An Investigation of the Effect of School Context, School Connectedness, and Academic Self-Efficacy on Multidimensional Outcomes Among Chilean Adolescents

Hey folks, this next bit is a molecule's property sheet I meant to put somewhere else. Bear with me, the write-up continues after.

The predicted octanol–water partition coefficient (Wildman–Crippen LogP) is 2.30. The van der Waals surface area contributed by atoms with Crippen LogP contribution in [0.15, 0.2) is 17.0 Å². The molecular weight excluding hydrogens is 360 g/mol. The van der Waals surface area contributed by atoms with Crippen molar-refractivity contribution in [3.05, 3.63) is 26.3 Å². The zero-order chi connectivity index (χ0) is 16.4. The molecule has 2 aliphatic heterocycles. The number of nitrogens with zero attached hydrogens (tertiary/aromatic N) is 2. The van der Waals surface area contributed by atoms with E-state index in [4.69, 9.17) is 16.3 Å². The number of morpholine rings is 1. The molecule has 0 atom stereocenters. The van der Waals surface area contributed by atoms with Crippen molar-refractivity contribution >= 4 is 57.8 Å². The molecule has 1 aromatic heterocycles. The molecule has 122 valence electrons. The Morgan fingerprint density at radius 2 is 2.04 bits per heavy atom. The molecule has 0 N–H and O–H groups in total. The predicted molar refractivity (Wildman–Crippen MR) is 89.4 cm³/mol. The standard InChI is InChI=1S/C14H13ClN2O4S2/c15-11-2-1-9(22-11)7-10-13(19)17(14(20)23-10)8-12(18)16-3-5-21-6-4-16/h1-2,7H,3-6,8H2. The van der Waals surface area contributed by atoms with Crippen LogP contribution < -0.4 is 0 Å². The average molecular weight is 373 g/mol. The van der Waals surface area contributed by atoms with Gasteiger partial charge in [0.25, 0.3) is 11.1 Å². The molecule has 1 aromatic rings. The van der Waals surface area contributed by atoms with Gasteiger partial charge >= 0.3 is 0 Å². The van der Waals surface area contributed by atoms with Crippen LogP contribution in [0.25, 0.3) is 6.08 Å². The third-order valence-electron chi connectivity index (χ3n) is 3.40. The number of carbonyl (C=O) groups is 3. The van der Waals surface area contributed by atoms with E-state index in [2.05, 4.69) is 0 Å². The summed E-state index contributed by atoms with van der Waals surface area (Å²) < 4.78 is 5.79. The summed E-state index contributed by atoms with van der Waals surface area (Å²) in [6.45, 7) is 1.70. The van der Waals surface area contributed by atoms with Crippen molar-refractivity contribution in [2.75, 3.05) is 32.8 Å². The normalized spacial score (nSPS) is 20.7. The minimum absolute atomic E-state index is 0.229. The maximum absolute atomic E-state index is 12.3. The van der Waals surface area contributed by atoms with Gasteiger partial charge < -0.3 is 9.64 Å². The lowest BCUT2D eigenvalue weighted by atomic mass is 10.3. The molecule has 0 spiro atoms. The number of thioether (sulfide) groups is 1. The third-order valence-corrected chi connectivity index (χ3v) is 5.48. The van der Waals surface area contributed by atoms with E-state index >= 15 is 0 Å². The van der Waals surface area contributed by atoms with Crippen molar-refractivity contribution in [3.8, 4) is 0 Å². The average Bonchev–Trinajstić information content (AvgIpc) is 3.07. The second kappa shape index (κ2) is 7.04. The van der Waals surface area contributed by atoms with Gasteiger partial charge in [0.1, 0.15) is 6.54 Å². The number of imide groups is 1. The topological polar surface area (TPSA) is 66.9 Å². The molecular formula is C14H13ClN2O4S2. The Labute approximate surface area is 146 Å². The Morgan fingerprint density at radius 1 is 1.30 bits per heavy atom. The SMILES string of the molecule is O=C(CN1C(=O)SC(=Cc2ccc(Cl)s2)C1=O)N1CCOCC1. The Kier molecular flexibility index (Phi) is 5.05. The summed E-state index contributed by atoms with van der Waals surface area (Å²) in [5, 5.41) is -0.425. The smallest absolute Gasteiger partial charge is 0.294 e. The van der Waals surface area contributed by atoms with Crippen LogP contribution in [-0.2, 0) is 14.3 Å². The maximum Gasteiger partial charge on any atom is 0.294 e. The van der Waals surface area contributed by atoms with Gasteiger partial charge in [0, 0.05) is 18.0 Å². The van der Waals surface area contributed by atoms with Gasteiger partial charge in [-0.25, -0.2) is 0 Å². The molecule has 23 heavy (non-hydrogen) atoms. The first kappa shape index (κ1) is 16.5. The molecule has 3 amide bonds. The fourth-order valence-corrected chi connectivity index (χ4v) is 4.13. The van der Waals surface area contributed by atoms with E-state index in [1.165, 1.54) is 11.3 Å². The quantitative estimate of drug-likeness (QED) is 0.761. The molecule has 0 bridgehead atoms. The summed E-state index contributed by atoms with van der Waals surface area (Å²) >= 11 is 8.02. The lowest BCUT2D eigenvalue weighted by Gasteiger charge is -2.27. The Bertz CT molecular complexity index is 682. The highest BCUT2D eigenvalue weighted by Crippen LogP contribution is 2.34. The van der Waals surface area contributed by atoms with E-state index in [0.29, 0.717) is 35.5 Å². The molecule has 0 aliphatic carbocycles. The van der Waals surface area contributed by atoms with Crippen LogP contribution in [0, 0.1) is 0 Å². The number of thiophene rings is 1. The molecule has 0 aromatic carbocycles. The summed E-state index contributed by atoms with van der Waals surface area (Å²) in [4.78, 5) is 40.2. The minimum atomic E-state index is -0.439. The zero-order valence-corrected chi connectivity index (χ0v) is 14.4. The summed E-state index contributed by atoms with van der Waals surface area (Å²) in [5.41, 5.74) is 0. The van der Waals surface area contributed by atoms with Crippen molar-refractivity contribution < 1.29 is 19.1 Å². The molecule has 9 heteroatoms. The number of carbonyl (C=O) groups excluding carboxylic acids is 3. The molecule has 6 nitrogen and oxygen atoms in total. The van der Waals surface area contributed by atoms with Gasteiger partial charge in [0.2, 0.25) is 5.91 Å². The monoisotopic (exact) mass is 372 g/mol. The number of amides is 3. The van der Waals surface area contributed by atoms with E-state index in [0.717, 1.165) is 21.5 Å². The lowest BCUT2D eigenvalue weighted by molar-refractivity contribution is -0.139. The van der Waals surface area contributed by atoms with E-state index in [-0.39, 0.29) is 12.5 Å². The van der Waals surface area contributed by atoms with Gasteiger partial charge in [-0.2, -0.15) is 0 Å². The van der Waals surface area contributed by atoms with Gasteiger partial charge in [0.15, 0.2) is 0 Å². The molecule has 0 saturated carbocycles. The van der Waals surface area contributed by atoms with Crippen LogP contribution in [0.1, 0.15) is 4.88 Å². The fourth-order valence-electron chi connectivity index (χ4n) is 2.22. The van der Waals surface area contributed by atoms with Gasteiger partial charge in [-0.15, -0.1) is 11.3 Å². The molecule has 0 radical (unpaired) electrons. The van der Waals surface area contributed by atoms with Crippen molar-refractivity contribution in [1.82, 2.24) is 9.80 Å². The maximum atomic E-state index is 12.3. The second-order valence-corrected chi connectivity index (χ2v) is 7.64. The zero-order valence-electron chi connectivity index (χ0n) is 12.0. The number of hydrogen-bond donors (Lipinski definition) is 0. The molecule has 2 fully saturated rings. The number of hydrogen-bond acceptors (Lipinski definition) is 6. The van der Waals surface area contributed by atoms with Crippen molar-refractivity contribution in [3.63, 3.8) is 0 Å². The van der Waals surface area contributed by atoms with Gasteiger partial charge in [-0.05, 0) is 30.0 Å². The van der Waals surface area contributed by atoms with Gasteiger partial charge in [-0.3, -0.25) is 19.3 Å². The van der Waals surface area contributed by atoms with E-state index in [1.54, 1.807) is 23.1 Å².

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In the current study, structural equation modeling is used to explore the complex relationships between environmental and individual factors as they influence multidimensional indices of adjustment among a sample of Chilean adolescents. The first aim was to examine the direct relationships between school contextual factors and both educational and socioemotional outcomes. The second aim was to determine the mediational effect of academic self-efficacy and school connectedness on these relationships. Invariance testing was then applied to the full structural model to determine whether demographic variables such as sex or school placement had significant moderating effects on path coefficients. Participants in this study included 893 (428 male and 465 female) 9th through 12th grade students sampled from four distinct high school settings in and around Santiago, Chile. The Chilean Ministry of Education identified three of the four schools as "priority" (meaning "high risk") public high schools based on academic achievement, area poverty, local economic prospects, and school demographics (e.g., drop-out rate). The fourth school is a private Catholic school that is partially subsidized by the government and located in central urban Santiago. Overall, findings from this study highlight that school contextual assets and stressors have a significant impact on the multidimensional adjustment of Chilean adolescents, both directly and by influencing individual academic self-efficacy and school connectedness. Direct relationships were found between school contextual factors and both educational and socioemotional outcomes. In addition, results highlighted the significant mediating effect of both school connectedness and academic self-efficacy in these relationships, reinforcing the central protective role of such factors in the school engagement and adjustment of youth. Lastly, invariance testing revealed significant differences in model fit between groups based on school type but not sex. Culturally embedded implications for intervention and future research are discussed.